Add 2 1/2 cups water, 2 cans double concentré de tomate, drained beans, and sitr until well mixed.

Let simmer until desired consistency, about 2-4 mins on high heat. Add 1 Tbsp garlic powder and 1 tsp oregano in the last minute of cooking.


Set aside a bowl's worth of chili. In a larger bowl mix about equal amounts of chili to St Moret cheese (which is just like our cream cheese). Heat until melted in the microwave and stir. Eat dip with tortilla chips!

Thank you, D.! These recipes look great.

Cheese for Tex-Mex?

K. recently emailed me to ask which French cheeses to use for Tex-Mex recipes. In the country of over 1,000 cheeses, there must be some good Tex-Mex options, right? Here's her email:

I was wondering if you could tell me if you have found a substitue for cheddar cheese or even Monterey Jack that melts like they do? We have used Mimolette, which tastes fairly similar to mild cheddar - but I'm not sure how well it melts. I am wanting to make some Mexican food for friends and I normally use Jack Cheese, Pepper Jack, and Cheddar. Sharp cheddar usually. Is there anything you have found that melts like cheddar? How about that tastes like Monterey Jack?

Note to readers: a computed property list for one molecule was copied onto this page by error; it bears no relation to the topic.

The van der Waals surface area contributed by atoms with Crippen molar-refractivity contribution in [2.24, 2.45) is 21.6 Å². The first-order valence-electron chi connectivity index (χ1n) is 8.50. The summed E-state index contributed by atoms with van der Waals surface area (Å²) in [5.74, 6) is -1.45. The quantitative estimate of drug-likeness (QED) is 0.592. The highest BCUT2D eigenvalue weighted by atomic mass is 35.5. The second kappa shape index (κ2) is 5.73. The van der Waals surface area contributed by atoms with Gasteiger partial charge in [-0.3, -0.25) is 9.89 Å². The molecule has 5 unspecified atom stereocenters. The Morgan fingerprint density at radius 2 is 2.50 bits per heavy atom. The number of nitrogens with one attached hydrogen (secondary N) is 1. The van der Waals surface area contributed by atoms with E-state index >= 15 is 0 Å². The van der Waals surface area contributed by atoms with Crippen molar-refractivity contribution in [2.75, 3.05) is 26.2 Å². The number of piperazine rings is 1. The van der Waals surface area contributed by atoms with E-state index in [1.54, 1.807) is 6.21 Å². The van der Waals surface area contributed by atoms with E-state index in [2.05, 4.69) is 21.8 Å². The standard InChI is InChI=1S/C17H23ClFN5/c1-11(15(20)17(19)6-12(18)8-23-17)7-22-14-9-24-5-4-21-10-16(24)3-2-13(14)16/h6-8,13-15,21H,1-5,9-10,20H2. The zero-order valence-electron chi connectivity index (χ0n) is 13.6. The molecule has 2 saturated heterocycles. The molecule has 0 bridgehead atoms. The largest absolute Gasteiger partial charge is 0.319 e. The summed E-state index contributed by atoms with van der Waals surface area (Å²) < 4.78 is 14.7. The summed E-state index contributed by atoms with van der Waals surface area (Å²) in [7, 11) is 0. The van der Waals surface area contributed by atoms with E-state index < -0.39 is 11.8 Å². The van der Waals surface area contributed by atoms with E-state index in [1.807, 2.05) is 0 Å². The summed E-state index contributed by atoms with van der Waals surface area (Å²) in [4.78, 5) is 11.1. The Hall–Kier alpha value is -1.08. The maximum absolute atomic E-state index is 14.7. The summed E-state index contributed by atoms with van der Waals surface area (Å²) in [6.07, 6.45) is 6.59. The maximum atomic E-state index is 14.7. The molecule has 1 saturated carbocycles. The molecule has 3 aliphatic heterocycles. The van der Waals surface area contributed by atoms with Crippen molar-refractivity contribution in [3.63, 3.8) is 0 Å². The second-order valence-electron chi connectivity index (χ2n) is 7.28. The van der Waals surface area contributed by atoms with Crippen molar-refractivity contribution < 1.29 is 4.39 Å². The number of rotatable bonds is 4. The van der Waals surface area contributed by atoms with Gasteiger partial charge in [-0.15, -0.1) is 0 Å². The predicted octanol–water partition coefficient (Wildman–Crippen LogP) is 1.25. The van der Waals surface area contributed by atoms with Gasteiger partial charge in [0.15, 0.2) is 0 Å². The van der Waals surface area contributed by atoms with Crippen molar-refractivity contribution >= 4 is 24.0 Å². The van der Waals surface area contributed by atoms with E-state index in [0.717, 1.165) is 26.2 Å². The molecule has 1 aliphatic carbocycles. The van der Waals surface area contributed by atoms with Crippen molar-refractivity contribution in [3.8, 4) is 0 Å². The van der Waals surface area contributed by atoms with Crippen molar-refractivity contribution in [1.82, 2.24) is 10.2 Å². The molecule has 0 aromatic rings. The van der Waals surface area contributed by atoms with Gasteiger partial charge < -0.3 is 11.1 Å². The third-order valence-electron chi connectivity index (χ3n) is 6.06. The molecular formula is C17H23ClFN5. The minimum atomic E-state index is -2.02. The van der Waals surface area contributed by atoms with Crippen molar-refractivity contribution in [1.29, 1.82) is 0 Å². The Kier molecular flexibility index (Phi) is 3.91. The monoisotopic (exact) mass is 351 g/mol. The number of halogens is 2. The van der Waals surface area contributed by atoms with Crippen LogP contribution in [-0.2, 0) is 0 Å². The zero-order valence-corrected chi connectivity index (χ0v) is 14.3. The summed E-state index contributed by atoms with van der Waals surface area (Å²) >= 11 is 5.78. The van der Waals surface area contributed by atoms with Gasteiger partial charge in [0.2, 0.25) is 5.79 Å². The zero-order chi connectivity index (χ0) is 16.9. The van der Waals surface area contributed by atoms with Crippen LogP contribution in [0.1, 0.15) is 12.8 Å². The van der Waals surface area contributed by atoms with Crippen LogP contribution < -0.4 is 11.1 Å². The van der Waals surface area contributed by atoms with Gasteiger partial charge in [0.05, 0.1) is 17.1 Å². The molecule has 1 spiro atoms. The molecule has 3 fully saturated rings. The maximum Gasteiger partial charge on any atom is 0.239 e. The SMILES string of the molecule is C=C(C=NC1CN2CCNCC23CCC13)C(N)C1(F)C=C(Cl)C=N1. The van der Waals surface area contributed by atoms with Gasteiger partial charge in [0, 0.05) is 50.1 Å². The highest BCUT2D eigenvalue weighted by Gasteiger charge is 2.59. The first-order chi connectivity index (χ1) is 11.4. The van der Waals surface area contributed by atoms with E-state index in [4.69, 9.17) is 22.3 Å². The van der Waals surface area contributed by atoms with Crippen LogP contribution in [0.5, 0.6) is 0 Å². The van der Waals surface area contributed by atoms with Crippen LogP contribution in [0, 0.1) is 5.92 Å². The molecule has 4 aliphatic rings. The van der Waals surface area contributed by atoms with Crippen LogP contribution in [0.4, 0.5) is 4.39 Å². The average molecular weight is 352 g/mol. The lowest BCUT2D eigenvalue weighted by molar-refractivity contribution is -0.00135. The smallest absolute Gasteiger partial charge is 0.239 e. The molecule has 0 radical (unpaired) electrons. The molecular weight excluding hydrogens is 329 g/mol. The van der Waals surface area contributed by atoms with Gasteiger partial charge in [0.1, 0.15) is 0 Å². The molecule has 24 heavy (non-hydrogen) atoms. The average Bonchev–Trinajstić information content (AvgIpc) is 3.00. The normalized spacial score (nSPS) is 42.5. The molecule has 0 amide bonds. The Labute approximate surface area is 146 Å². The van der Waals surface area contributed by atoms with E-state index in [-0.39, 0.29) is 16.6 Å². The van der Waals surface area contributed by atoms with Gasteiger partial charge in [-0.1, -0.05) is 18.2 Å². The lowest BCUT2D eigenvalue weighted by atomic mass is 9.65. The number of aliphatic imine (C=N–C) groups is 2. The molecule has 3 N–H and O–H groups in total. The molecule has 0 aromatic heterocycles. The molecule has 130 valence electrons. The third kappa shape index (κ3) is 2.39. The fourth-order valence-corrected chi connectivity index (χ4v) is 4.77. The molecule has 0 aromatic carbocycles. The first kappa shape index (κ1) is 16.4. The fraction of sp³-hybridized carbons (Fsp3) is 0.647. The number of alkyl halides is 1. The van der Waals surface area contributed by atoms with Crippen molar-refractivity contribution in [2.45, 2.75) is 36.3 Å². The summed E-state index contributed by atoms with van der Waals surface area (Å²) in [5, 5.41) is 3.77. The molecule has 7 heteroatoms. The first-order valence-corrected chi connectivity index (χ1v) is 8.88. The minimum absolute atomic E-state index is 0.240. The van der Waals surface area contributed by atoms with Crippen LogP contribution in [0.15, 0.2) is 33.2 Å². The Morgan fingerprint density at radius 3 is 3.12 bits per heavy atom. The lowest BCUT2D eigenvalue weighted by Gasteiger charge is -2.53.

Personally, I like Gouda. It's fairly mild and melts pretty well. You can get Cheddar (as seen here) or, as K. said, some people find Mimolette works as a substitute.

Any suggestions or ideas? (I would loooove to find a good cheese for making the queso dip served in Mexican restaurants in the US.)

Easter invitation

Easter Sunday, April 4: The International Christian Community of Lyon invites to join them for an Easter worship service, followed by an Easter Egg Hunt for the kids and a potluck apéritif dînatoire. (Don’t know what that is? Well, this is a perfect time to discover this wonderful French experience among friends.) Just bring a savoury appetizer and something sweet – finger foods, please – to share.
6, rue Albert Thomas
Caluire et Cuire, 69300

Also, the ICCL has launched their new website. Visit for weekly updates and the calendar of cultural and church events.

March Madness on CBS... in France!